Monday, August 18, 2008


The inflation-deflation question is to me the trickiest macro-economic call at the moment, probably due to the fact that it is really a political question at bottom. If we still used gold as money, the limited supply would mean that when the music stopped after the exuberant debt creation party, the room still had the same number of chairs. The fact that we print money calls this into question, though it does not assure it, as you still have to get that money into people's hands so that they spend it and it flows through the system. Interfliudity makes an interesting comment on this point, which speaks directly to the two great examples of modern deflation:
Japan's experience in the 1990s and the US' in the 1930s are often cited to suggest the inevitability of deflation, despite monetary policy heroics. But in both cases, the deflating country had a large, positive international asset position. To the degree money was owed by foreigners in domestic or pegged currency, the "national interest", looking past winners and losers, was to tolerate deflation.
This actually has a compelling ring to it -- to inflate or deflate is a political question that depends on whether you are a debtor or a creditor. If you are a net creditor nation, even though deflation is painful in domestic economic terms, it's even worse to let your debtors off the hook. As a net debtor, there's no reason to accept the pain of deflation, and the political calculation will always be to inflate.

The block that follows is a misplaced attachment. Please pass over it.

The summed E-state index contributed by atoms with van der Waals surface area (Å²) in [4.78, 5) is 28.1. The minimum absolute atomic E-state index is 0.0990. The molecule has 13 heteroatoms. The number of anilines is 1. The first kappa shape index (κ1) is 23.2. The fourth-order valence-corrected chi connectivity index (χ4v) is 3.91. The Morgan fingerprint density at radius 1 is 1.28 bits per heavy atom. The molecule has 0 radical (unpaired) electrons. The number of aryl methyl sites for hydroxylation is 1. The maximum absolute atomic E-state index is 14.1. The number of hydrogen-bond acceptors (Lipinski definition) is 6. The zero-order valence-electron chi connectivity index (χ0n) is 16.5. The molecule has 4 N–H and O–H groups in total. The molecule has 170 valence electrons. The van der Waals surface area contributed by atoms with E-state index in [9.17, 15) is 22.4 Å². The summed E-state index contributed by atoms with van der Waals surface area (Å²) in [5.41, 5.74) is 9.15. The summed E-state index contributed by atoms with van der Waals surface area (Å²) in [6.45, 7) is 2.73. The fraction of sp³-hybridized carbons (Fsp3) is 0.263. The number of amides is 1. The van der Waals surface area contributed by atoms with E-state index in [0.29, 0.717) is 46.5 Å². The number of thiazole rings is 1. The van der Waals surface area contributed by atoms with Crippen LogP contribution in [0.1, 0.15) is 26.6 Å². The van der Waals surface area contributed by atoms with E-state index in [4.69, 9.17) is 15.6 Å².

The question in the current case of the US is to wonder aloud whether the US can engineer a quiet bailout where we exchange China and the gulf's ongoing support of the dollar for an agreement to actually pay these bills (i.e. not inflate). This would allow us to avoid the nastiness of a default, including a major currency collapse and a severe recession, and gradually bring our balance of payments in line via years of subpar growth and reduced standards of living. Theoretically you could engineer a kind of cancelling of the inflationary and deflationary forces -- debt restructuring as opposed to simple default. I'm not sure that's a geopolitically viable course of action unfortunately.

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